Print        Send to Friend

Android Trojan Targets 200+ Global Financial Apps

An Android banking trojan that targets more than 232 banking apps has been uncovered, targeting financial institutions globally.

According to Quick Heal Security Labs, Banker A2f8a is designed for stealing login credentials, hijacking SMS messages, uploading contact lists and texts to a malicious server, displaying an overlay screen (to capture details) on top of legitimate apps and other malicious activities.

The fact that the malware can intercept all incoming and outgoing SMS from the infected device is important, given that this enables the attackers to bypass SMS-based two-factor authentication on the victim’s bank account (OTP).

The trojan is being distributed through a fake Flash Player app on third-party stores. This is a red flag, given that Adobe Flash player has been discontinued after Android 4.1 version because it’s available in the mobile browser itself.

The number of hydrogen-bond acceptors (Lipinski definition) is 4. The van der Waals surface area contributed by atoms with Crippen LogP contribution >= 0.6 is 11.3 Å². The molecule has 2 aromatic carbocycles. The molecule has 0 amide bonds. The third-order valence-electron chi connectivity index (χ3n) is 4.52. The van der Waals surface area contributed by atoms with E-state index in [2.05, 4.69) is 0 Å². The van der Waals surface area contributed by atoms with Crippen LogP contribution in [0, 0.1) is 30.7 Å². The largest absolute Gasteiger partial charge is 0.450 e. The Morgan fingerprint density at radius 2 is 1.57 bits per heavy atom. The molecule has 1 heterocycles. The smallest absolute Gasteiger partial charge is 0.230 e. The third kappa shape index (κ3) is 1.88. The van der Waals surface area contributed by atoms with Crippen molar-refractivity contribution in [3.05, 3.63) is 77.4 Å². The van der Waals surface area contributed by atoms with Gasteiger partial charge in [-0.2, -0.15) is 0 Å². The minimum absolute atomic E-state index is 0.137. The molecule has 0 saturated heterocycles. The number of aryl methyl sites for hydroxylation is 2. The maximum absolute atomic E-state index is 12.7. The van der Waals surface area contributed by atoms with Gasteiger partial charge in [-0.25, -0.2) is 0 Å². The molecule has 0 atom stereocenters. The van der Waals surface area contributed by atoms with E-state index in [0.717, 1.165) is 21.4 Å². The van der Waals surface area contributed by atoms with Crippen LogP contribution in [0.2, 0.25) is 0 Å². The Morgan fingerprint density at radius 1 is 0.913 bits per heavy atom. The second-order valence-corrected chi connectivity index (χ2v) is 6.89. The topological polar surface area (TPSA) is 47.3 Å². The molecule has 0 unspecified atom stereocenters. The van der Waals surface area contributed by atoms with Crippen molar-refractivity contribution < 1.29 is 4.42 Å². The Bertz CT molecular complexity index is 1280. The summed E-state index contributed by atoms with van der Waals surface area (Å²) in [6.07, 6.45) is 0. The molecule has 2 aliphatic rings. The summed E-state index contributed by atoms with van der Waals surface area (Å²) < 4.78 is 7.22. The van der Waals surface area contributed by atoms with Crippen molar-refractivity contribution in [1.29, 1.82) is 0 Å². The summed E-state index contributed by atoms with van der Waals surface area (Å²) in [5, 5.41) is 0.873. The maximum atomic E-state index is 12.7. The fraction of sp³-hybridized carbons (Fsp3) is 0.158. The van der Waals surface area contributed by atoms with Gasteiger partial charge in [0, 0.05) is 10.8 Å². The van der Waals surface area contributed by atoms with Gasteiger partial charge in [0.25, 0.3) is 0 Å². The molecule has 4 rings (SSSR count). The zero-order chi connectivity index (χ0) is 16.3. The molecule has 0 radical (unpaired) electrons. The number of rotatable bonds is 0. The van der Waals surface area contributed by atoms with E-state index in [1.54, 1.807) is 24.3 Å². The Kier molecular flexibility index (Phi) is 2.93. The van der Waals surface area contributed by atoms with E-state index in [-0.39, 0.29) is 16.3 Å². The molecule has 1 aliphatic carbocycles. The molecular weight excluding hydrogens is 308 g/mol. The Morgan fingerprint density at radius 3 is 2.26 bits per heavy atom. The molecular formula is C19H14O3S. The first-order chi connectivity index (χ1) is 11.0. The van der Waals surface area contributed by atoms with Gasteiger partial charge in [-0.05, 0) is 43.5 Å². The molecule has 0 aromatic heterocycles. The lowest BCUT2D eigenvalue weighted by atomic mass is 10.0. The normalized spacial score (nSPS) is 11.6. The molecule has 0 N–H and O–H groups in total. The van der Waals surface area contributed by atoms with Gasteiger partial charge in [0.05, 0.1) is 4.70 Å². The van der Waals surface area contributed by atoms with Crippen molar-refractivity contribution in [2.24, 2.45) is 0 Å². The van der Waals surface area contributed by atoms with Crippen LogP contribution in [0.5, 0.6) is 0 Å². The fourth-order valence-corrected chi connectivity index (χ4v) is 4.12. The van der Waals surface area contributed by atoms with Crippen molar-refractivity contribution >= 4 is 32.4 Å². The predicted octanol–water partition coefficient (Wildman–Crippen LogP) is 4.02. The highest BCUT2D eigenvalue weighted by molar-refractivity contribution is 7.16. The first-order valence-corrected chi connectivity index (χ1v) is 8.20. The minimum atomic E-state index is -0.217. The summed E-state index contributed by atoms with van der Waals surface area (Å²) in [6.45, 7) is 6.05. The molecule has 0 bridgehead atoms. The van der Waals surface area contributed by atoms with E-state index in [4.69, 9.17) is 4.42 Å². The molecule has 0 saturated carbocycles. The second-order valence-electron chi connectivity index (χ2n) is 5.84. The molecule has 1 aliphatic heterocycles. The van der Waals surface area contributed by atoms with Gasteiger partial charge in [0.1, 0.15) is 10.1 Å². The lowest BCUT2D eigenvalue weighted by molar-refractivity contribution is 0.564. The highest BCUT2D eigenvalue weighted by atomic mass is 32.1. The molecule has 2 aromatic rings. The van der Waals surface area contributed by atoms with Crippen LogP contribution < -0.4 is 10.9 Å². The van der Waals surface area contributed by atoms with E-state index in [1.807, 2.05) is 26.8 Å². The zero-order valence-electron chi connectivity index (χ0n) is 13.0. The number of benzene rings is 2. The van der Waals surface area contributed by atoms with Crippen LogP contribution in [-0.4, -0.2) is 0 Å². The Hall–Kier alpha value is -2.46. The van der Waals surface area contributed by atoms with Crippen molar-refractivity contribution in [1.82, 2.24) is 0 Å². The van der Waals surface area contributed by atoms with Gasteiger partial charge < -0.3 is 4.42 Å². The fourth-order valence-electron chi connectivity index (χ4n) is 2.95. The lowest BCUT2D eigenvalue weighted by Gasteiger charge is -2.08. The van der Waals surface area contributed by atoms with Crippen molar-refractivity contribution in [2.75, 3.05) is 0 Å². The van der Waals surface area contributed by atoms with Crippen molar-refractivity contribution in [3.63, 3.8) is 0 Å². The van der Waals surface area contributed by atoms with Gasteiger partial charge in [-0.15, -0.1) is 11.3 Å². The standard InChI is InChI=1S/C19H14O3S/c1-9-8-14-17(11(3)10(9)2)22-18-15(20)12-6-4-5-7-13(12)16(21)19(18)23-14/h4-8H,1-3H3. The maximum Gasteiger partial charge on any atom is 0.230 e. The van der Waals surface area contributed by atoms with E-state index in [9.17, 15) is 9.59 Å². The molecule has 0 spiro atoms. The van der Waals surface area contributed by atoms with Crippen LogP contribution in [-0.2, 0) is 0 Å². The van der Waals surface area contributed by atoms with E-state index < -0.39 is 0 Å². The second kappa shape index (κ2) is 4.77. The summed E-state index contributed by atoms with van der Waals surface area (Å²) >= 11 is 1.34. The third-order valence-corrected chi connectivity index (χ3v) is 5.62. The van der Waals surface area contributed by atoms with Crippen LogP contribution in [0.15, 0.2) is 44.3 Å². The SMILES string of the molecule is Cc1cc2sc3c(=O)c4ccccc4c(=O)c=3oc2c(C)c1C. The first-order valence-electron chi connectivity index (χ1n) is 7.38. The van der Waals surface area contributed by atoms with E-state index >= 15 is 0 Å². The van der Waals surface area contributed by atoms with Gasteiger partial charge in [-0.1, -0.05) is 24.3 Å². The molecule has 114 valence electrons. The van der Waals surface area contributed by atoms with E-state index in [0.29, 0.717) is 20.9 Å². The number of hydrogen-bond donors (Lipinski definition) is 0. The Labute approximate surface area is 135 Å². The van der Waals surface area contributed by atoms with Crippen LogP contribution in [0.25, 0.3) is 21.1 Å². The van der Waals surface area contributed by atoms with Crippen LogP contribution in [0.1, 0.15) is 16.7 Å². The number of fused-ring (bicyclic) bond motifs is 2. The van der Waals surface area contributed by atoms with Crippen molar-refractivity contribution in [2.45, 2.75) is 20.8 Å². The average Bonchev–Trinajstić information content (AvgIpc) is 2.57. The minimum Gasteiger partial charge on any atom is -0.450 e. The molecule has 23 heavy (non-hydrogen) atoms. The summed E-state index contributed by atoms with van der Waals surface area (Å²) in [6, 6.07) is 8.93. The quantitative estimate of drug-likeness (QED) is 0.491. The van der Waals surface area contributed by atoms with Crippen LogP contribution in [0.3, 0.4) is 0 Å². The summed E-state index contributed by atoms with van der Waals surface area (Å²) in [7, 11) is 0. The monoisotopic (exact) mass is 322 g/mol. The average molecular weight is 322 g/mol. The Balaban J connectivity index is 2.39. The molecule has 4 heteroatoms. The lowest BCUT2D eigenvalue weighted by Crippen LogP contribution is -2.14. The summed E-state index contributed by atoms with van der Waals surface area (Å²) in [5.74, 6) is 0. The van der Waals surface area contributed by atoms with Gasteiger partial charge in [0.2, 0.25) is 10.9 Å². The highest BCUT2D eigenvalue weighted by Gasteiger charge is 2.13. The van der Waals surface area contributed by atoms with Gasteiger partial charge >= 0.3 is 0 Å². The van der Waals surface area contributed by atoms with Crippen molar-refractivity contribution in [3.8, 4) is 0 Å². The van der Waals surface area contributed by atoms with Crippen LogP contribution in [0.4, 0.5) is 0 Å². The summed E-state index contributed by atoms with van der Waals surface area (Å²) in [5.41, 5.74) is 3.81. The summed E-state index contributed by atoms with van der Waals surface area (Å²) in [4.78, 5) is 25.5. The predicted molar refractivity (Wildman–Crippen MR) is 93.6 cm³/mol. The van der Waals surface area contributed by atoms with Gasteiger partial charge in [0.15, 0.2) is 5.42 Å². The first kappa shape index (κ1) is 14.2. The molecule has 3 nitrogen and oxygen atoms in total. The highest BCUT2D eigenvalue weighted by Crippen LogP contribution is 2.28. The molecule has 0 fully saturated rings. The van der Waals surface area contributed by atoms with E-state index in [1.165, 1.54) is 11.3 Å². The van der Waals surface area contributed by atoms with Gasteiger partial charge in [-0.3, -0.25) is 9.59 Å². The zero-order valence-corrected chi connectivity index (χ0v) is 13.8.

In an analysis, Bajrang Mane, who leads the threat analysis, incident response and automation teams at Quick Heal, explained its function:

After installing the malicious app, it will ask the user to activate administrative rights. And even if the user denies the request or kills the process, the app will keep throwing continuous pop-ups until the user activates the admin privilege. Once this is done, the malicious app hides its icon soon after the user taps on it. In the background, the app carries out malicious tasks—it keeps checking the installed app on the victim’s device and particularly looks for 232 apps (banking and some cryptocurrency apps). If any one of the targeted apps is found on the infected device, the app shows a fake notification on behalf of the targeted banking app. If the user clicks on the notification, they are shown a fake login screen to steal the user’s confidential info like net banking login ID and password.

In order to stay safe from this and other banking trojans, users should avoid downloading apps from third-party app stores or from links provided in texts or emails. They should also always keep ‘Unknown Sources’ disabled, and verify app permissions before installing any app, even from official stores such as Google Play. And, any OS or app updates should be installed as they’re released.

Source: infosecurity


10:43 - 2018/01/16    /    number : 24495    /    Show Count : 1362



Close